Shopping on a Budget Tips
10 Defensive Shopping Tactics
One of the best ways to save money at the store is to never be caught unprepared. We've compiled a list of 10 defensive shopping tactics worth adopting before you step out the door for any shopping excursion.
1. Stick to a list.Whether you're shopping for food, clothing, or home goods, always go in with a plan. It may take some time to prepare a list, but the investment will pay off. Sure, those shoes might look good with your new skirt or you may really like to own that movie that just came out on DVD, but if the item isn't on your list there's probably a reason it didn't make the cut in the first place.
2. Set a budget in advance.Set a spending budget for everything, from weekly groceries to birthday and holiday gifts, and keep an eye on the big picture, not just the isolated shopping trip. How much can you afford to spend on each niece's or nephew's birthdays? How much should you budget for your parents' anniversary? Thinking these things through before arriving at the store -- and not making spur-of-the-moment decisions -- can yield a return in the form of money saved.
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As for grocery staples, you probably have a good idea how much it costs to feed your family and what items are really necessary. The USDA reports that, groceries for a family of four cost $126.50 to $287.50 a week in 2012, depending on how "thrifty" they were. Set your spending limit ahead of time and use the other defensive shopping tactics on this list to help you come in on budget.
3. Go with cash, not credit.To ensure you don't exceed the budget, shop with as much cash as needed to cover the day's spending plan. This way you won't even have the option of buying something extra. With credit, spending can seem out of sight, out of mind, making it much easier to "worry about it later" while digging yourself into a financial hole.
4. Don't go to the grocery store hungry.Doing otherwise is akin to unleashing a caged animal. If you're constantly interrupted by a growling stomach, you're at greater risk of getting off task and making impulse buys. Things can get ugly by the time you reach the cash register.
Grocery shopping on an empty stomach can also be tough on your waistline. According to CBS News, shopping for food while hungry can lead to the purchase of more food items with high calorie counts.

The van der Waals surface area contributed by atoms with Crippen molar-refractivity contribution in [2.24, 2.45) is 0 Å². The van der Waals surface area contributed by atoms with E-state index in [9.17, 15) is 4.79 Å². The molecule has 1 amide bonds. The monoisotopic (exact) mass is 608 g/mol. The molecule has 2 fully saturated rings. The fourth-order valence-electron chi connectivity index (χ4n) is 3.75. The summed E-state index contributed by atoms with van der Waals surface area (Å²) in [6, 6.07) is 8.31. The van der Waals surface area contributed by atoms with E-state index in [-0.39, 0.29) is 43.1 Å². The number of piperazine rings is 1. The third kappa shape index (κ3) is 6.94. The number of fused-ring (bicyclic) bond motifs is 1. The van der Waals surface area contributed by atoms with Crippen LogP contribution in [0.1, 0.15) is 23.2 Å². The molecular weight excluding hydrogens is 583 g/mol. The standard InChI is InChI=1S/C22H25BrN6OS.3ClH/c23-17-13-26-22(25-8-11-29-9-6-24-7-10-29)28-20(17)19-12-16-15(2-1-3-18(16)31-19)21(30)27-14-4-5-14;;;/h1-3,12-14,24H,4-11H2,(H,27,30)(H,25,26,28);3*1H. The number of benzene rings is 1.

5. Research weekly savings.Do your homework. Find out what's on sale or what coupons are circulating that week before heading to the store. If an item isn't on sale, doesn't have a coupon, and you don't have an immediate need for it, don't buy it. Try creating your shopping list around weekly deals. If your family has favorite meals, choose those you can prepare with ingredients you can buy at a discount.
This defensive shopping tip holds for more than just groceries. Many large retailers circulate coupons that offer a percentage off one item and sometimes the entire tab. If more than one store carries the goods you're looking for, consider planning your shopping trip around the deals each store is offering.
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6. Shop without the kids.Not that you don't love the company, or the pleas for sugary cereals and bouncy balls, but focusing on the task at hand will be directly reflected on your receipt. You have a better chance of remembering to match the coupon to the item or sticking to the products in the weekly circular when shopping (defensively, of course) on your own. Also, you're less likely to break down and buy the extra package of cookies if there's no one to suggest (or beg for) it.
7. Buy store brands if possible.A report by MSN Money notes that switching to the store brand can cut up to 25 percent off your grocery bill.
Many store brand items are manufactured by the brand-name company. While the products' ingredient lists may vary a smidge and the packaging may look quite different, the contents are often hard to distinguish. Consumer Reports conducted a taste test with 19 products in which the store brand and the name brand tied 10 times and the store brand won once.
Not all things are created equal so you may find that some store brand items just won't do. It's worth giving the store brand a shot in order to shave some dough from your final bill.
8. Always compare prices.While it may be convenient to shop at the store nearest your home, it may not be best for your wallet. As long as you aren't driving an unreasonable distance to save a few dollars, it may make sense to compare prices. Perhaps one store has better prices on paper goods while another consistently offers better buys on produce. Making too many stops isn't budget friendly either, but if saving money is a priority you may need to spread your spending among a few reliable merchants.
9. Time yourself.Get in and get out. Give yourself a reasonable amount of time to pick up what you need, but not a second more. The more time you're in the line of fire, the more likely you are to deviate from plan. Keep an eye on the clock or set the timer on your watch or cell phone lest you end up in an aisle full of temptations.
10. Don't be fooled by the salesperson.Remember, his or her job is to sell you something. As a savvy consumer it's up to you to shop defensively by doing your research first, especially for big-ticket items such as electronics or cars. If the salesperson sees that you're knowledgeable about the products, you'll be less vulnerable to being lured into a purchase you didn't intend.